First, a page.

By Rajesh Dhuddu for LTP
The Government of India took a bold decision to demonetize INR 500 and INR 1000 notes and replace them with notes of newer denomination and also introduce notes of INR 2000. This herculean initiative, that involves exchange of Rs 14 lakh crores (USD 206 bn) was trending worldwide on the same scale as US election results. The gigantic effort to replace 2203 crore (22 billion) pieces of currency notes will easily make its entry into Guinness Book of records as the biggest exchange that human history has ever seen or will see in the future.
This exercise is being attributed by everyone as surgical strike on black money, cash, counterfeit notes and considered as a tectonic change in the Indian economy. I beg to differ that is not a tectonic change by itself. Ofcourse, this initiative definitely has the potential to usher in required changes through various sustained initiatives as illustrated below
- Make the currency completely traceable – There have been hushed reports that new notes to be issued by Reserve Bank of India (RBI) has an embedded technology where in the currency notes can be tracked by satellites. Albeit, this turned out to be a hoax. While governments across the world have been experimenting of embedding a RFID chip into currency notes, no one has introduced it yet. While crypto-currencies using Blockchain as an underlying technology have the potential to make currency fully track-able, we are not yet ready for an era where Indian Rupee will be ported fully onto the Blockchain network. Nevertheless there are reports of efforts being made by Philippines government to port Pesos onto the blockchain network whereby the Peso will metamorphose into an e-peso and it will be officially granted an electronic legal tender status. Since we are far away from these initiatives, there is a clarion need to undertake other initiatives in the interim
- Make all payments above Rs 2000 as mandatory electronic payments – I sincerely believe that this mandate is in the pipeline by Government of India. Keeping the threshold above Rs 2000 will not inconvenience the common man. As per the revised Below Poverty Line (BPL) definition of Planning Commission constituted in June 2014 per-capita income of less than Rs 1999 is treated as BPL. Roughly 38% of total Indian population (around 475 million / 47.5 crore people) come under this bucket. People belonging to segments other than this will easily adopt electronic payments provided the e-payment acceptance points increase significantly. In absence of this, the current initiative will at best be a temporary adjustment where in corrupt will write off their losses with ‘no cash back’ (read as returning cash back) to the banks and slowly meander back to their corrupt ways and end up stashing money either in small or bigger denominations as it suits them. Mandating all payments above Rs 2000 as compulsory electronic payments will create an electronic ledger of transactions and result in appropriate levy of taxes there by easing the tax burden on the current honest tax payers which currently accounts to an abysmal number of 1% of total population or just 1.61% of the population that is above the poverty line.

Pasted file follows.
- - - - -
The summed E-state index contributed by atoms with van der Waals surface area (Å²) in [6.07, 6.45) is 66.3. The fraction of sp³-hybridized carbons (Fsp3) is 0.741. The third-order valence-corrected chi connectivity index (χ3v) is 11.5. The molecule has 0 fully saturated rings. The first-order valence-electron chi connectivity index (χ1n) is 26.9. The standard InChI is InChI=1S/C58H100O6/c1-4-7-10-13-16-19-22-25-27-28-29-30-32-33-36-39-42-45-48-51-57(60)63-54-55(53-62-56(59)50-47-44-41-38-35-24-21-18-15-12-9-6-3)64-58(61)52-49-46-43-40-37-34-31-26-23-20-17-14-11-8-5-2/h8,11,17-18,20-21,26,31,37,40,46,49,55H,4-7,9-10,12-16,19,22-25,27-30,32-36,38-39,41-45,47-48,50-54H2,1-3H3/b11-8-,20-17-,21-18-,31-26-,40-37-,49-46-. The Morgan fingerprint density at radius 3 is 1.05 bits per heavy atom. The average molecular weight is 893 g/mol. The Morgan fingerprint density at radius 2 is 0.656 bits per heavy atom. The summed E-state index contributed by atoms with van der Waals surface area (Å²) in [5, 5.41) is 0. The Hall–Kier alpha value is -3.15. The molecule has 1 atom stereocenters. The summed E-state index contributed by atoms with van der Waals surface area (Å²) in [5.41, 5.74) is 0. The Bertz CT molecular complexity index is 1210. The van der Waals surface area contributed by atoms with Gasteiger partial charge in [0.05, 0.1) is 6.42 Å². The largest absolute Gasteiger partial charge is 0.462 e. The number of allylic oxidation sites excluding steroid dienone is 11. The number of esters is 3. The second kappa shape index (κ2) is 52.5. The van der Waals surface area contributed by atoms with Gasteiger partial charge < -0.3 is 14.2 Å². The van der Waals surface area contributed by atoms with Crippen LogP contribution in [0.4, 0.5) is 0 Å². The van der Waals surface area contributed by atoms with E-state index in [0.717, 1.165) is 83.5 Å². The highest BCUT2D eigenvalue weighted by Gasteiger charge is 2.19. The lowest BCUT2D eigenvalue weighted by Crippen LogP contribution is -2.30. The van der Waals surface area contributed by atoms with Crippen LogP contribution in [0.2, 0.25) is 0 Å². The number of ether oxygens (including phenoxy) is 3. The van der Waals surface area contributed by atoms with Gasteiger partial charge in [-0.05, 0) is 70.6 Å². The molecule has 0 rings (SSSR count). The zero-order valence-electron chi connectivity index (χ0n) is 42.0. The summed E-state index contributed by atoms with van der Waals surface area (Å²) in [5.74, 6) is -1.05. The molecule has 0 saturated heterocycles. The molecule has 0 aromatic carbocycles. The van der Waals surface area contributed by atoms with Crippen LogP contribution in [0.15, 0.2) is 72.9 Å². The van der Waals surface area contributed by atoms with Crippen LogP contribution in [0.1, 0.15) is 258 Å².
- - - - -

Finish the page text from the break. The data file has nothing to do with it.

- Expand the horizon of electronic payments to small ticket and repeat purchases – Transportation in the country is still fairly controlled by Central and State Governments. Public transport expense is estimated to account for 20 to 30% of family income of the people using such transport. Government can easily mandate these payments only through electronic means. This could be through a mobile wallet, mobile airtime, where in hopefully the mobile led telcos that are venturing into payment banks can bring in this interoperability with the help of Government. The premise for such adoption is based on the adoption of mobile phones in India. If 103 crore (1030 million) eople in India with tele-density of 83% can buy airtime on weekly or monthly basis. They can also easily extend usage of that mobile phone / airtime for electronic purchases that too small ticket items.
- Make Mobile as Point of Purchase, Point of Sale and Point of Acceptance – The currently ‘in use of 1.2 million Point of Sale’ devices is grossly inadequate when compared to the requirement of 20 million PoS devices. Mobile phones have the great potential to address this huge gap and these phones need not be only smart phones. Features phones as demonstrated by M-Pesa in Africa and Bkash in Bangladesh can also play a significant role in accepting electronic payments. The national rail to accept such payments is ready in the form of Unified Payment Interface even through non smart phones. The National Unified USSD (read as flash message) Platform can facilitate fund transfer and is waiting to be leveraged.
In absence of the above integrated initiatives, we will neither be successful in eradicating black money nor reducing cash transactions significantly thereby losing the opportunity of saving close to 1.7% of India GDP translating to a whopping amount of Rs 2,15,000 crores which is the combined income of 107 crore poor people in India. And yes, we don’t want an encore of last few demonetization exercises in 1946, 1954 and 1978 that were completely suboptimal in eradicating black money.
First appeared at LTP